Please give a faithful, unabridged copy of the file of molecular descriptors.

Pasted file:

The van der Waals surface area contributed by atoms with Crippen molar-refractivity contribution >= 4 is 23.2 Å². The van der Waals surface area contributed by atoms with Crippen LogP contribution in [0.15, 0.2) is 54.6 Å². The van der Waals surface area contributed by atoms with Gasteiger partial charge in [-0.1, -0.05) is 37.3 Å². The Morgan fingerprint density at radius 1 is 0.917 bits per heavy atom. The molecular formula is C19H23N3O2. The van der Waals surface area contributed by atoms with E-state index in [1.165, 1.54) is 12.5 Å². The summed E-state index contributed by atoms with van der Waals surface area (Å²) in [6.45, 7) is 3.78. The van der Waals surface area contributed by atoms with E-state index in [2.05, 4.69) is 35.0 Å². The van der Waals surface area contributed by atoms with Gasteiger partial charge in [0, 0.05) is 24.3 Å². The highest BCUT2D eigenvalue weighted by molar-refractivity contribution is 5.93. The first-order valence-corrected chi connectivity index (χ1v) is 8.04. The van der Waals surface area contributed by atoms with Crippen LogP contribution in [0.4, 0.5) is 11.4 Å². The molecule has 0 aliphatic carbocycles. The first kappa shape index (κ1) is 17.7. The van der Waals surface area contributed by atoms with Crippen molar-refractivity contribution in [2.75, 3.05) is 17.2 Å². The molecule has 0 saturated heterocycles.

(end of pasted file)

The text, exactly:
The van der Waals surface area contributed by atoms with Crippen molar-refractivity contribution >= 4 is 23.2 Å². The van der Waals surface area contributed by atoms with Crippen LogP contribution in [0.15, 0.2) is 54.6 Å². The van der Waals surface area contributed by atoms with Gasteiger partial charge in [-0.1, -0.05) is 37.3 Å². The Morgan fingerprint density at radius 1 is 0.917 bits per heavy atom. The molecular formula is C19H23N3O2. The van der Waals surface area contributed by atoms with E-state index in [1.165, 1.54) is 12.5 Å². The summed E-state index contributed by atoms with van der Waals surface area (Å²) in [6.45, 7) is 3.78. The van der Waals surface area contributed by atoms with E-state index in [2.05, 4.69) is 35.0 Å². The van der Waals surface area contributed by atoms with Gasteiger partial charge in [0, 0.05) is 24.3 Å². The highest BCUT2D eigenvalue weighted by molar-refractivity contribution is 5.93. The first-order valence-corrected chi connectivity index (χ1v) is 8.04. The van der Waals surface area contributed by atoms with Crippen LogP contribution in [0.4, 0.5) is 11.4 Å². The molecule has 0 aliphatic carbocycles. The first kappa shape index (κ1) is 17.7. The van der Waals surface area contributed by atoms with Crippen molar-refractivity contribution in [2.75, 3.05) is 17.2 Å². The molecule has 0 saturated heterocycles.